Border restrictions cause mixed emotions on the day of the opening of the Atlantic bubble – .

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Border restrictions cause mixed emotions on the day of the opening of the Atlantic bubble – .


SYDNEY, NS – For many Maritimes residents, the latest travel restrictions at the Nova Scotia-New Brunswick border affect them on a personal level.

Stephanie Myles and her family live in the Sydney area – about five hours from the provincial border – but the impact of the rule changes is reaching close to home.

“Well, I’m over 40 weeks pregnant – almost 41 weeks pregnant – and my parents live in New Brunswick,” the mother-to-be told CTV Atlantic.

With their second child due to arrive overnight, the plan was for Myles’ parents to arrive from Nackawic, New Brunswick to be there for the birth and help. And the timing was going to be perfect.

“I was really excited when I found out my parents could come on June 23,” Myles says. “And I’m telling you, my mom had the car wrapped as soon as she found out last week. “

Now the way the rules have changed at the provincial border has made it uncertain whether her parents can make the trip to Cape Breton.

“It added a lot of unnecessary stress, and that’s what is so frustrating,” Myles says.

Across the border in Dieppe, New Brunswick, Peter Henry and his wife Shirley hoped to travel to Amherst, Nova Scotia to attend the high school graduation ceremony of their only grandchild. son. The couple say they each received two doses of the COVID-19 vaccine.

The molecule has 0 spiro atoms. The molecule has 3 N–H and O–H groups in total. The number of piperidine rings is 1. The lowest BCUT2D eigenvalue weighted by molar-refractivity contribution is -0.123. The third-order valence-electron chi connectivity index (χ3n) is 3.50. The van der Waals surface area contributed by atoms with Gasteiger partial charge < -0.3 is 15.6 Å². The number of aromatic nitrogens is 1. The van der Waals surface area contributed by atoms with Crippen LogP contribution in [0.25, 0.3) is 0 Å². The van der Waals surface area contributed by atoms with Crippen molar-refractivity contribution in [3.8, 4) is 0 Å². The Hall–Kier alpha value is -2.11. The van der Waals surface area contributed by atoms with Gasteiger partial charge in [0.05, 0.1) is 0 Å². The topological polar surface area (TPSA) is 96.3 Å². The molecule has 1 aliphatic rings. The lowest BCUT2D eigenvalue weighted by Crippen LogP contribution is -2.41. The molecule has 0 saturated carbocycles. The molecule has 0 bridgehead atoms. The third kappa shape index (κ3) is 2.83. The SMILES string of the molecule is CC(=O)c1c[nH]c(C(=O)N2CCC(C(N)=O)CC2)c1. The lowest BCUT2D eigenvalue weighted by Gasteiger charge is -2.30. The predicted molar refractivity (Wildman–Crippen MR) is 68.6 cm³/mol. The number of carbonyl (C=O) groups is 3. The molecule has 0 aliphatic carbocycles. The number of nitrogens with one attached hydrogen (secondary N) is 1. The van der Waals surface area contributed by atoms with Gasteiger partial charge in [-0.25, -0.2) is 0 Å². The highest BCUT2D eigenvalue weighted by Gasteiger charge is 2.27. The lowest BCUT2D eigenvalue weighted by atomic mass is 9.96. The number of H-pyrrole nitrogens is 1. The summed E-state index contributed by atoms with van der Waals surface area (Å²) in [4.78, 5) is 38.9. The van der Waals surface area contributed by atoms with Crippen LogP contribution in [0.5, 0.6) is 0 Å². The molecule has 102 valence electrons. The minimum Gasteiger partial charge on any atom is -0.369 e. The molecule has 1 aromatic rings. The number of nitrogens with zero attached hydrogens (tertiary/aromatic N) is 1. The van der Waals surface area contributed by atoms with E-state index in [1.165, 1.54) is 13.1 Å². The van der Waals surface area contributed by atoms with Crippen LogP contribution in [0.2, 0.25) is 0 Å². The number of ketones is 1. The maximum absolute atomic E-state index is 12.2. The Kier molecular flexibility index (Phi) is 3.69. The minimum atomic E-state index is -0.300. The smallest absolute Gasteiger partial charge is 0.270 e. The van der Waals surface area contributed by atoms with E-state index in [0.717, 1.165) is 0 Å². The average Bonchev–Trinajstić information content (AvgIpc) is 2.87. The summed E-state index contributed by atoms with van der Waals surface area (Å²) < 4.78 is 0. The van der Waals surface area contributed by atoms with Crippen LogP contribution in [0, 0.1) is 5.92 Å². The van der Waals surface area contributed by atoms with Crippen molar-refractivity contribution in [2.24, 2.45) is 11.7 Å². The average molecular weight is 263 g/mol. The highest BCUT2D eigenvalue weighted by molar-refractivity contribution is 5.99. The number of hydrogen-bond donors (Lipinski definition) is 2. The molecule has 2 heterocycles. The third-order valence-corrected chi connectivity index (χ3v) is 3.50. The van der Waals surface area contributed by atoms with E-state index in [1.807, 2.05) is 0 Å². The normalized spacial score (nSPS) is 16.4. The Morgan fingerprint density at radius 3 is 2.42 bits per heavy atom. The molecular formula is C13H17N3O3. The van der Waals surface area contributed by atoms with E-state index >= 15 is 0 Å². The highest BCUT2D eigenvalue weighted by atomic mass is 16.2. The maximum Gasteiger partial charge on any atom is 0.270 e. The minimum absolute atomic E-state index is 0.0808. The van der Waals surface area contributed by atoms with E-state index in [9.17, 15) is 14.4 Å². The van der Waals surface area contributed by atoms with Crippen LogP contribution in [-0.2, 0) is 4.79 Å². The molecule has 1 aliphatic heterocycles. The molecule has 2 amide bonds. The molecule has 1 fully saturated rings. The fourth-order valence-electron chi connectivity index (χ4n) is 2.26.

“It went from anger to frustration to unbelievable,” said Peter Henry, describing his emotions when he learned of the changes to the restrictions and isolation rules. “You would have to go a week in advance for a two-hour graduation ceremony. It’s our grandson’s Grade 12 graduation. It is a unique thing in life.

Wednesday’s date had been circled on the calendar for many since plans for the Atlantic bubble were announced earlier this month. With the decline in COVID-19 cases, this should be another step towards opening up the Maritimes. But when opening day arrived, many were unwilling to celebrate.

“I know things change and admissions can change in the blink of an eye,” says Peter Henry. “But that to me is just completely ridiculous. “

There are people in the Maritimes who see the problem differently. Stephanie Myles says she knows provincial governments have tough decisions to make during the pandemic and can’t please everyone. She says it’s the timing – and the lack of notice – that frustrates her.

“At this point in the pandemic, I expect more. I will say that, ”Myles said. “It’s not March 2020 anymore. It added a lot of stress to our family, and I’m sure it added a lot of stress to other families as well. ”

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